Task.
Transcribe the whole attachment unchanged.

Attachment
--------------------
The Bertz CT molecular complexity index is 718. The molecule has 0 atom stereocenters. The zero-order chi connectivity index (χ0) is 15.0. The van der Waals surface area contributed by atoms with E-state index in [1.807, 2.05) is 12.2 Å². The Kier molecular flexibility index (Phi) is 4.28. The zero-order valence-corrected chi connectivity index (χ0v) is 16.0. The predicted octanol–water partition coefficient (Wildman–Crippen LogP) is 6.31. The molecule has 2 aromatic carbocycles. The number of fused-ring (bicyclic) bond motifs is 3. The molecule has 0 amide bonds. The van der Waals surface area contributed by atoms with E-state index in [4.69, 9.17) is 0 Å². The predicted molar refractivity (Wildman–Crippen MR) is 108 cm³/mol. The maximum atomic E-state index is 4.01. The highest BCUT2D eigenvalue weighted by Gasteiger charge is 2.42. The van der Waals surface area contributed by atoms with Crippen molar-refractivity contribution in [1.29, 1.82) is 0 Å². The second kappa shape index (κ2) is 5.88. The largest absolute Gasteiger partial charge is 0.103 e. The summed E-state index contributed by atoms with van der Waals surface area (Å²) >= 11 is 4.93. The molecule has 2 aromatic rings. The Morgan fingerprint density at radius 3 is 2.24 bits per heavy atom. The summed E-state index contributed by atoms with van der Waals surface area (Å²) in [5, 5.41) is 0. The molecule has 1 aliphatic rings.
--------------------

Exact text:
The Bertz CT molecular complexity index is 718. The molecule has 0 atom stereocenters. The zero-order chi connectivity index (χ0) is 15.0. The van der Waals surface area contributed by atoms with E-state index in [1.807, 2.05) is 12.2 Å². The Kier molecular flexibility index (Phi) is 4.28. The zero-order valence-corrected chi connectivity index (χ0v) is 16.0. The predicted octanol–water partition coefficient (Wildman–Crippen LogP) is 6.31. The molecule has 2 aromatic carbocycles. The number of fused-ring (bicyclic) bond motifs is 3. The molecule has 0 amide bonds. The van der Waals surface area contributed by atoms with E-state index in [4.69, 9.17) is 0 Å². The predicted molar refractivity (Wildman–Crippen MR) is 108 cm³/mol. The maximum atomic E-state index is 4.01. The highest BCUT2D eigenvalue weighted by Gasteiger charge is 2.42. The van der Waals surface area contributed by atoms with Crippen molar-refractivity contribution in [1.29, 1.82) is 0 Å². The second kappa shape index (κ2) is 5.88. The largest absolute Gasteiger partial charge is 0.103 e. The summed E-state index contributed by atoms with van der Waals surface area (Å²) >= 11 is 4.93. The molecule has 2 aromatic rings. The Morgan fingerprint density at radius 3 is 2.24 bits per heavy atom. The summed E-state index contributed by atoms with van der Waals surface area (Å²) in [5, 5.41) is 0. The molecule has 1 aliphatic rings.